A change management experienced interim purchasing manager realizes company-wide synergy potentials in purchasing and thus helps the German subsidiary of a North American metal processing company to sustainably improve purchasing conditions and competitiveness.
The German subsidiary of a North American corporation acted as a strategic management holding for several independently managed companies in the DACH region. When the company was facing a difficult economic situation in the metal processing and recycling sector, the management decided to realize synergies between the companies involved that would have an impact on results.
As sales prices were largely determined by the global raw material markets and all companies had high material cost ratios, the management focused in the first step on measures to optimize purchasing.
The decentralized organizational structures with a high degree of autonomy for the respective companies had grown historically and had been standard practice for decades. There was little willingness in the operating companies to share information and bundle competencies centrally because it was feared that the project would restrict degrees of freedom and cut jobs.
The project was made more difficult by the great heterogeneity of definitions, processes and infrastructure. For example, there was neither a consistent ERP system, nor uniform material groups or purchasing processes.
The German management holding company had a very lean structure and had neither the necessary resources nor the required purchasing know-how to realize the desired synergies in purchasing.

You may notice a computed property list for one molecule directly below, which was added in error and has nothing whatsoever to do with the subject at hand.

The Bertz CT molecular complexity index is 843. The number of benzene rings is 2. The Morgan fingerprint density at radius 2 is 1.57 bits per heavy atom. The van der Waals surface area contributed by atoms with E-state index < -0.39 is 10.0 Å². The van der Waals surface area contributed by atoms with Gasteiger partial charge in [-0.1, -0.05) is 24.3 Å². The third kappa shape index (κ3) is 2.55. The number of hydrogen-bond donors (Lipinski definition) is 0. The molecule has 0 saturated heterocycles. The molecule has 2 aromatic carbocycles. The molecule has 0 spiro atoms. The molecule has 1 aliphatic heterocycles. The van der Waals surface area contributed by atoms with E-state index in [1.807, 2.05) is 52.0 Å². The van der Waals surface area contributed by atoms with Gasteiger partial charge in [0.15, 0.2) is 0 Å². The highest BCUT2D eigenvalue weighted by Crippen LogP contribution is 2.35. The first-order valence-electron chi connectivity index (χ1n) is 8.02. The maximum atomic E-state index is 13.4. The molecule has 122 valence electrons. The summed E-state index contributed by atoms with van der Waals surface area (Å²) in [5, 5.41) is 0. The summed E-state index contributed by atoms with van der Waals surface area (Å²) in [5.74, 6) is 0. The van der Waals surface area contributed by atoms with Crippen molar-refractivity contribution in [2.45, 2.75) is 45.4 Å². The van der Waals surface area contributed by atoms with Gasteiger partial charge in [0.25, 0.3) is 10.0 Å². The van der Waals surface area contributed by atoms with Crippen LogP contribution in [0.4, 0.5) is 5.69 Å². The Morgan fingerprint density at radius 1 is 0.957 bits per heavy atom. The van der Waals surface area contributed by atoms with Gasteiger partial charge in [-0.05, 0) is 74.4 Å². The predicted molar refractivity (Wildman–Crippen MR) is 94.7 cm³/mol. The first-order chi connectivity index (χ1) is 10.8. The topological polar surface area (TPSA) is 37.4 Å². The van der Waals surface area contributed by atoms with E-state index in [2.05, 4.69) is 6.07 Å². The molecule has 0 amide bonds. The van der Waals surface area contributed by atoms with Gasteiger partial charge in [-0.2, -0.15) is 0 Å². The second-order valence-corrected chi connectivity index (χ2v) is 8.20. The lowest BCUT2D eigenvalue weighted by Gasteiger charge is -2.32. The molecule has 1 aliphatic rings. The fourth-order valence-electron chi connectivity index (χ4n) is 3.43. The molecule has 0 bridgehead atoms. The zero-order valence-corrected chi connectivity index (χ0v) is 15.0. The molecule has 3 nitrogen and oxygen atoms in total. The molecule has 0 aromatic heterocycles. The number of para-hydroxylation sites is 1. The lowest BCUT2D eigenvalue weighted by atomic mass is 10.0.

Against this background, an experienced interim manager was hired who, in addition to extensive experience as a strategic and operational buyer, also had strong change management skills.
First of all, he took an inventory, identified strengths and weaknesses, opportunities and risks. Based on this, measures were defined, evaluated, and prioritized according to their impact on results, investment requirements, implementation speed and risks. Particularly important was the comprehensive involvement of the decentralized management and purchasing departments in order to create transparency and acceptance.
After the entire management team had committed to the goals and measures in a moderated, all-day workshop, the prioritized activities were processed and implemented by company employees under the leadership and coordination of the interim manager.
The main basis for the success achieved was the creation of transparency through the introduction of uniform definitions of terms, processes and commodity groups as well as a sharing of information on suppliers. In a very short time, this made it possible to bundle order volumes and significantly increase competitive pressure between suppliers. This additional competitive pressure resulted not only in better purchasing prices and payment terms but also in a higher quality of the products supplied.
Purchasing employees received targeted training on their own products and production steps, as well as in negotiation skills. Improved coordination between the company's sales, purchasing and production departments enabled more reliable demand planning, resulting in lower inventory levels and special costs, e.g. for spot purchases and special freight.
The project was implemented within the planned timeframe and gave the company a sustainable competitive advantage over its competitors.